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Meeting focuses on foundry concerns.

The current recession is negatively affecting U.S. foundries, but not all the blame can be placed on foreign competition, though it certainly is a concern. Much of the blame can be laid at the doorstep of government-mandated environmental protection legislation that has hit foundries especially hard."

This is the opinion of Ray Wit, president of CMI International, Inc., a speaker at the East Coast Regional Conference (Lancaster, Pennsylvania, October4-6).

Witt contends that existing and future environmental regulations are the greatest threat to foundries because other countries will not follow the U.S. environmental lead. He cited the proposed 99% reduction in auto emissions and the 40 mpg floor for cars now gaining congressional support. According to Witt, these proposals will have a ripple effect that will further damage foundry business prospects, cripple domestic car producers and favor foreign car imports.

GM now sells 10 cars per employee compared to 45 for Toyota. GM will have a third fewer employees by 1995. Asia, generally, and Japan, in particular, is where America's real competitive challenge lays. Most European foundries can't really compete here, but Japan, through its peculiar management style, its import restrictions and its aggressive sales here in our open marketplace, poses the greatest long-term threat to the foundry industry," he said.

Can U.S. foundries compete? According to Witt, they can, but to do so effectively requires seeking niche markets, improved customer communications and technical expertise and constant efforts to improve product and processes.


"If an unproductive Congress is a good Congress, we've had a damned good Congress,' quipped Walter Kiplinger, AFS vice president for government affairs, who added that a crisis-oriented legislature appears reluctant to go home out of fear of its constituents.

He said that all politics are local, and asked the conference attendees to get involved politically in their states as a sure means of making industry problems visible to politicians at all levels.

Nonnan Patterson, George Fischer Foundry Systems vice president, discussed foundry equipment markets and developments and reported that there has been a precipitous decline in the number of North American foundry equipment manufacturers over the last decade. For instance, he said, Germany is now a paramount supplier of mold machinery, Spain is a top producer of coremaking equipment and Poland is a leader in flask production. Similarly, he reported that the Japanese have vigorously pursued jolt-squeeze and vertical flaskless molding and they offer a two-station machine with an 18 sec cycle.

Patterson also appealed for a faster U.S. conversion to the metric system, noting that this country is one of only three not using the system, the others being Burma and Liberia.

Frequent wax room problems encountered in investment casting patterns and their solutions were covered by John Argueso, vice president of M. Argueso & Co. His presentation included wax handling during wax meltdown, conditioning and injection stages. Temperature control, melting procedures, melting tank configuration and agitation were treated separately, since each contributes significantly to final casting dimension and surface finish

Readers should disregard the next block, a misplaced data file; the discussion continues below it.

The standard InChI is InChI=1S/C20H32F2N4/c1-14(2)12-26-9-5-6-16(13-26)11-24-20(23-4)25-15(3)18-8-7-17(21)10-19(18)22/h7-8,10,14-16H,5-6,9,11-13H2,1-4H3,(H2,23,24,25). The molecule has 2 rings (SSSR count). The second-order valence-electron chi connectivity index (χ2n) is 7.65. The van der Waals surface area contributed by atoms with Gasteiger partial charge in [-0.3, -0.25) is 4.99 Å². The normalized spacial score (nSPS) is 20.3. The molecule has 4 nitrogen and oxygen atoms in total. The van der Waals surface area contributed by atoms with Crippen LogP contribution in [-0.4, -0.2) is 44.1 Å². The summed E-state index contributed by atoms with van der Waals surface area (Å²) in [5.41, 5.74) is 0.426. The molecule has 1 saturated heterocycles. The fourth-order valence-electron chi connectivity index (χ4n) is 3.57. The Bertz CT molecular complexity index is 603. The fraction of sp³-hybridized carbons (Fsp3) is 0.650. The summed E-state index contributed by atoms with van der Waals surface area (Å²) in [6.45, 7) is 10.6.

Richard Rohe, general manager of Hartley Engineered Control Systems, reported on advances in the use of programmable logic controllers (PLCS) to monitor more precisely the many variables in a green sand system. According to Rohe, PLCS greatly enhance sand conditioning to a point far beyond that possible with older electro-mechanical sand controllers. He said that older systems could guarantee +/- 0.25 moisture, whereas newer PLC systems lower this to +/-01 to yield superior sand compactibility.

The quality of purchased foundry materials was addressed by Peter Meyst, member services manager of the iron Casting Research Institute. He said that scrap standards were developed nearly a half century ago and now are obsolete in terms of today's locally available scrap mixes. Scrap, Meyst pointed out, is not a manufactured product with all of the built-in safeguards that implies, but the castings made from it are approaching quality levels normally associated with aircraft castings.

He listed the scrap quality characteristics that are quantifiable (gross contamination, cleanliness, environmental contaminants, density and safety) and identified the two scrap grades as industrial (premium mix of steel and some castings), and obsolete scrap, a classification that contains virtually everything else.


Among the many technical presentations was one by Gene Muratore, QIT Fer et Titane, Inc., who discussed the efficiency of effective gating systems required for ductile iron. His advice: pour fast, pour clean and use an economical gating system that utilizes space simply and symmetrically. This, he said, will minimize temperature loss and inoculant fade, limit oxidation in the gating system, reduce turbulence and subsequent slag development. Other factors affected by gating design are pour basin and sprue well configurations and placement, pouring time/rate, determination of choke area and the application of efficient gate and sprue runner systems.
COPYRIGHT 1992 American Foundry Society, Inc.
No portion of this article can be reproduced without the express written permission from the copyright holder.
Copyright 1992, Gale Group. All rights reserved. Gale Group is a Thomson Corporation Company.

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Author:Kanicki, David P.
Publication:Modern Casting
Date:Jan 1, 1992
Previous Article:Suppliers examine cost controls.
Next Article:Aluminum meeting updates permanent mold advances.

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